Eastbourne Memories - A Victorian Perspective

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148                 Old Memories of East-Bourne. [Chap. XII.
Seeing the name Delmar Cavendish attached as Purser to certain notices posted up in the ship, I hunted him out and found he was the cricketing friend of my youth. I discovered 3 other people with East-Bourne associations, who by a singular coincidence, were on board that ship. One of the officers said to me, " what is the best place from which to get a good view of the eclipse." I replied, mockingly, " The masthead." Shortly afterwards I saw my young friend being hauled up to the masthead in a large basket where he did observe the eclipse. After he descended he came to me and said " I know you : I have been to your house at East-Bourne : my name is-Bacon : you know my father and mother." All of which was true, for I found he was the son of a Captain Bacon who used to live at 7 Burlington Place. The third East-Bourne link was made by the wife of a County Court Judge on board, who had a married sister living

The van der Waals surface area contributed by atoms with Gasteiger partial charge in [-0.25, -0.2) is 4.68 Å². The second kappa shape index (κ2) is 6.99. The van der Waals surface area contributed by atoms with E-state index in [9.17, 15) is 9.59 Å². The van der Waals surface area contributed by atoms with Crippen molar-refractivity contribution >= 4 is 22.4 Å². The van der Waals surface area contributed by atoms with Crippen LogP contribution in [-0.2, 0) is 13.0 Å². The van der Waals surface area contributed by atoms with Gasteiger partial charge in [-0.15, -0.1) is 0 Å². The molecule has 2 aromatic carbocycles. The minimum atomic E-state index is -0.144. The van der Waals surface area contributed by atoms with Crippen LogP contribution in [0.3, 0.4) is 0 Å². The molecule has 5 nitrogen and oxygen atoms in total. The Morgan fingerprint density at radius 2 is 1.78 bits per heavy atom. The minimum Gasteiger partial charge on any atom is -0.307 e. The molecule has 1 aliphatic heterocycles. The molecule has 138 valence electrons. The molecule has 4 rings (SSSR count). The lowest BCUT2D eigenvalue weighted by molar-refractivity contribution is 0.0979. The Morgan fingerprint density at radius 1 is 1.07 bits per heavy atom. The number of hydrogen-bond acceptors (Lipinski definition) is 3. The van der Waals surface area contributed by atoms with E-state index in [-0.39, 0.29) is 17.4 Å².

in Granville Road. The 4th link was a Miss------, who
came to me one evening in the saloon and said, " May I venture to introduce myself, though you will not know my name, but I am a cousin of the Whelptons of East-Bourne and I was once at Northfield Grange for one of your Shakespeare Readings."
Up to the time when the Devonshire Park was formed and the land walled in, the ground had been used for a Cricket Club. As compensation for the loss of that ground, the Duke of Devonshire provided a new site (now covered by Ashford and Tideswell Roads), but the townspeople resented very much the action of the Duke's Agent, and it was a long time ere the Devonshire Park gained the sympathetic support of the townspeople generally, if it has ever done so. The conversion of the Saffrons Field into a cricket ground was carried out at a very much more recent date.
About the middle of the 19th Century, and later, there was in Sussex, as in many parts of England, much archery. The " South Saxon Archers " was a very well-known and important Club, which held its meetings at different centres. In July 1878, I was staying with my family at Horsham, and under the date of July 22, I find
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